MATC, UW-Whitewater sign articulation agreement

April 26, 2013

From “MATC, UW-Whitewater sign articulation agreement” — The Warhawks and Wolfpack might be ominous mascots in sports competitions, but from this point forward, Willie and Wolfie make excellent study buddies when it comes to obtaining a college degree.

Administrators from both the University of Wisconsin-Whitewater and Madison Area Technical College were on hand at Madison College’s Fort Atkinson campus Wednesday for a special signing ceremony formalizing a direct program-to-program transfer of credits between the two schools.

Two separate institutional contracts, formally called articulation agreements, where made official with signatures Wednesday. First, the Liberal Arts Journalism Pathway program begins at Madison College and is designed for students who obtain an associate degree in liberal arts, but wish to complete the coursework required to earn a baccalaureate degree in journalism from UW-Whitewater’s College of Arts and Communication.

Second, the Liberal Arts Business Pathway is tailored toward Madison College students who complete a customized mix of liberal arts and business courses leading to an associate degree. Once the associate degree is achieved, students can then pursue a bachelor’s degree in any major offered by UW-Whitewater’s College of Business and Economics.

While there were multiple administrators, professors, instructors, admission personnel and staff from both institutions on hand Wednesday, the actual signatories for the ceremony were Madison College Dean of Arts and Sciences Todd Stebbins, Dean of Business and Applied Arts Bryon Woodhouse, Associate Vice President for Learner Success Turina Bakken and UW-Whitewater Provost and Vice Chancellor for Academic Affairs Beverly Kopper.

Serving as master of ceremonies was Lynn Forseth, executive director of Economic and Workforce Development for Madison College’s Eastern Region.

“Due to our geographic proximity to Whitewater, the Fort Atkinson campus regularly serves students who are planning to transfer to UW-Whitewater, and often, in fact, dual-enroll at both institutions,” Forseth said during introductory remarks. “Both colleges also work closely with area K-12 districts to help high school-age students to formulate their educational and career plans. The agreements we will sign today give high school graduates yet another opportunity to begin their education anywhere in the Madison College district and transfer those credits to UW-Whitewater.”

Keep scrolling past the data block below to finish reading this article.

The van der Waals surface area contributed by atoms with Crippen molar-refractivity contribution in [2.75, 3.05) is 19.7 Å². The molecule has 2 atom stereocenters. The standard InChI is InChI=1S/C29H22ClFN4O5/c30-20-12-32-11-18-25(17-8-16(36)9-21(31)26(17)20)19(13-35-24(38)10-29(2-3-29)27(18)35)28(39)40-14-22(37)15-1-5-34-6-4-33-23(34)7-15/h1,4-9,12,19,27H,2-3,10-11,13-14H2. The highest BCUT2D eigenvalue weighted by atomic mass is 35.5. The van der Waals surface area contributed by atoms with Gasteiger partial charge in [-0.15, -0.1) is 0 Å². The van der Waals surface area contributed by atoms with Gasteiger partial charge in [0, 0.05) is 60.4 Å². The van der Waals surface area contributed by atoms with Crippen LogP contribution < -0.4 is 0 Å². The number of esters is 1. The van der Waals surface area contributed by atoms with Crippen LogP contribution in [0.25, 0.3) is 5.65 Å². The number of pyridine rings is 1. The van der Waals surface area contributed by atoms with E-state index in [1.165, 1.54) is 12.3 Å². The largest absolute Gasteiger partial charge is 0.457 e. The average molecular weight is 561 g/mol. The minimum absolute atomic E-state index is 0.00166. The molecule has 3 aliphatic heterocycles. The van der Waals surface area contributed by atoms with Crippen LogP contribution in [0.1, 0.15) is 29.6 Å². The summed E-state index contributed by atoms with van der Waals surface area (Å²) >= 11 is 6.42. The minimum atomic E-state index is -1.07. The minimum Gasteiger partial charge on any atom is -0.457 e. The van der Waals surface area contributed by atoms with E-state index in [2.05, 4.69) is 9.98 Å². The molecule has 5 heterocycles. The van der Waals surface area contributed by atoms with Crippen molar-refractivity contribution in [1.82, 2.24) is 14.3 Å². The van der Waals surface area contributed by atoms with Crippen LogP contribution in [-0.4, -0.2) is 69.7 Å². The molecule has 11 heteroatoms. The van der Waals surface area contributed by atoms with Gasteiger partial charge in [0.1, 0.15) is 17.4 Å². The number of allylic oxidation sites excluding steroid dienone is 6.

Forseth added that she has heard positive feedback from regional K-12 school districts about the agreements, and she thanked them for their support.

Bakken was the first speaker.

“Just before we started today, we were talking about the state of higher education, and the new environment that we do our work in,” she said. “Whether you’re a two-year school, a four-year university or a private institution, we can’t exist in isolation anymore; these kinds of partnerships we sign today are so very important – not only for our communities and students, but for us, too, as they make us the most efficient we can be with the scarce resources that we have.

“Just a few weeks ago, we signed an agreement with UW-Madison that essentially says that for those students who start at Madison College and transfer to UW-Madison without their associate degree, once they earn enough credits, we will honor those credits toward the associate degree; and if they continue on for a bachelor’s degree or beyond, fantastic, but no matter what happens, they will at least have that credential, Bak­­ken continued.

“There are very few agreements like that in the country, and we were very proud to sign that one.”

She noted that last week, Madison College signed an agreement with UW-Platteville for students in biology and bio-technology.

“Their last year in biology at UW-Platteville, they will be enrolled in our bio-tech post-baccalaureate certificate. So, they will graduate in four years from Platteville with a degree in biology or bio-tech and a post-baccalaureate certificate from Madison College,” Bakken noted. “We are thinking more innovatively at our college and with our partners beyond simple agreement where we hand students off; we are really looking at more integrated partnerships.”

The agreements signed Wed­nesday were another example of an integrated partnership, Bakken said.

Stebbins, meanwhile, spoke on the Journalism Pathway.

“It guarantee’s Madison College students a direct program-to-program if they wish to pursue a bachelor’s degree in journalism at UW-Whitewater,” he said. “Some of you may be aware that Madison College currently offers a journalism certificate for students who are interested in moving into entry-level careers in journalism or people who are already in the industry, but want to get an education to position themselves in that industry. The sweeping majority of students come to us because they are interested in at least a four-year degree, sometimes beyond that.”

Stebbins noted that more than 83 percent of Madison College students enrolled in the current certificate program go on to a four-year program.